Connie Williams, 72, a community activist who worked with children and police to keep her East Camden neighborhood safe, died early Saturday, May 18, of lung cancer.
Ms. Williams ran after-school and summer crime-prevention programs in an effort to keep children active and away from drugs. For the last decade, she had been president of the East Side Civic Association in Camden.
"It's a sad day for the city," Camden County Police Chief Scott Thomson said. "Miss Connie was a mother hen to the children of East Camden."
Thomson called Ms. Williams a "fierce combatant" against drug dealers who went near the park built by her late brother, Ralph. "She would not give up an inch of ground," he said.
Ms. Williams had the chief's cellphone number - an effective law enforcement tactic. "That's how we stayed ahead of issues," Thomson said.
One of seven children, Connie Williams was born and raised in East Camden. She attended Woodrow Wilson High and later worked as a clerk for the school board, said her sister, the Rev. Georgiamae Smith.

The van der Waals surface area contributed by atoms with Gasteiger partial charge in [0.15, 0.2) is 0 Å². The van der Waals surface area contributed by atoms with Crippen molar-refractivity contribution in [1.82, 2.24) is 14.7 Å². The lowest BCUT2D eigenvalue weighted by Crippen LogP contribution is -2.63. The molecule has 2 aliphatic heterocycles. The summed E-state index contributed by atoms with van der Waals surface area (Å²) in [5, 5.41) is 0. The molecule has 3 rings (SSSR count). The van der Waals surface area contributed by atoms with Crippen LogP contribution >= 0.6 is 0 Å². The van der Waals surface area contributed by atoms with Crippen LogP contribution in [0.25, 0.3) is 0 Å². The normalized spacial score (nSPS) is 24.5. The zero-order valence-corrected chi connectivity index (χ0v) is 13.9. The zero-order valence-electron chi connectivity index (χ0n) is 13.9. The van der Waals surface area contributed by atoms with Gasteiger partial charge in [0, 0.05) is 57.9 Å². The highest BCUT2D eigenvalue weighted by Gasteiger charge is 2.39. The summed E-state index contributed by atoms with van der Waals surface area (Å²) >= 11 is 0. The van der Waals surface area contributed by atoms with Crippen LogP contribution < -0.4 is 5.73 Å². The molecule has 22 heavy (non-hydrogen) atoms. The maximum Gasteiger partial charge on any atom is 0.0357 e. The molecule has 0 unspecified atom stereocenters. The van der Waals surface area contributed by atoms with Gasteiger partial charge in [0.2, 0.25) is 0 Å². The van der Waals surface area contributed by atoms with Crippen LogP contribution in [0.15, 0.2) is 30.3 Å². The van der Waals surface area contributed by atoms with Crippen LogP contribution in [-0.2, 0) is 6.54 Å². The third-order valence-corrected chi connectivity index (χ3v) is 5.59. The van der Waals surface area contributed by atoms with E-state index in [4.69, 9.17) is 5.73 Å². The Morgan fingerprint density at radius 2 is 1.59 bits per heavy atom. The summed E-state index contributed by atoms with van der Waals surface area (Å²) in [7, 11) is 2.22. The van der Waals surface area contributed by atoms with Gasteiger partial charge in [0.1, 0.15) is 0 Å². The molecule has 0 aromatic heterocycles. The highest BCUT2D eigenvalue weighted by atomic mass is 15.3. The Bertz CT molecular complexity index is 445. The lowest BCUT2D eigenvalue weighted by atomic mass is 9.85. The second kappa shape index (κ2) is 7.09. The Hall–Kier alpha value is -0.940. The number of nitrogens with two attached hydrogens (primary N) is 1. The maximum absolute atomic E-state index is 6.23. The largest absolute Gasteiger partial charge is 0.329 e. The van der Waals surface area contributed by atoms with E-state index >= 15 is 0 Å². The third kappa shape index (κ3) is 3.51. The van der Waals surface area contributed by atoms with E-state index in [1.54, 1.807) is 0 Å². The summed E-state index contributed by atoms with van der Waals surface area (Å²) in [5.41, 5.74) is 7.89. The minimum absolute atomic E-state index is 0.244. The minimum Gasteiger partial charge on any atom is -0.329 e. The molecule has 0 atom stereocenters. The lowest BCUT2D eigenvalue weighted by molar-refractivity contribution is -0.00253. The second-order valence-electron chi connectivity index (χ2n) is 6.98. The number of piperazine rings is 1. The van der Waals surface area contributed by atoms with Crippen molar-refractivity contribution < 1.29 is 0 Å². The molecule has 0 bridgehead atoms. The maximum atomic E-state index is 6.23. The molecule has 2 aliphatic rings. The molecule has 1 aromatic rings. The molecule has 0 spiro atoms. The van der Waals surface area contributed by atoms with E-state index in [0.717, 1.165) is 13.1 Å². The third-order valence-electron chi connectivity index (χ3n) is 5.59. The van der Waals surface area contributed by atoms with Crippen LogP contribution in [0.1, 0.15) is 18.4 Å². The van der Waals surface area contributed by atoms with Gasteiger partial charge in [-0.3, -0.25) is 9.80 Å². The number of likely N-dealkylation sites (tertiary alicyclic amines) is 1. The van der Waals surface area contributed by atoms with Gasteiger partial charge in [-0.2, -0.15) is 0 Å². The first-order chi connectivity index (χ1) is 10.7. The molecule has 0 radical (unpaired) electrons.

Ms. Williams battled illness for 18 years, her sister said. When she could no longer work, she turned her attention to activism.
"I just believe that's what God called her for," Smith said. "She was always willing to help anyone that ever crossed her path."
Ms. Williams guarded 20 blocks, tending to the park and working a "considerable amount of time to fight crime," said Angel Osorio, chief executive of the District Council Collaborative Board, a community organization.
Even as she lay dying, Ms. Williams discussed what still needed to be done, including the establishment of a senior center, Osorio said.
In addition to her sister, Ms. Williams is survived by her son, Aaron Franklin Williams, and a brother.
A viewing is tentatively scheduled for Friday, May 24, at Hosanna A.M.E. Church, Smith said. Her funeral will be held Saturday, May 25, at St. John Baptist Church in Camden.
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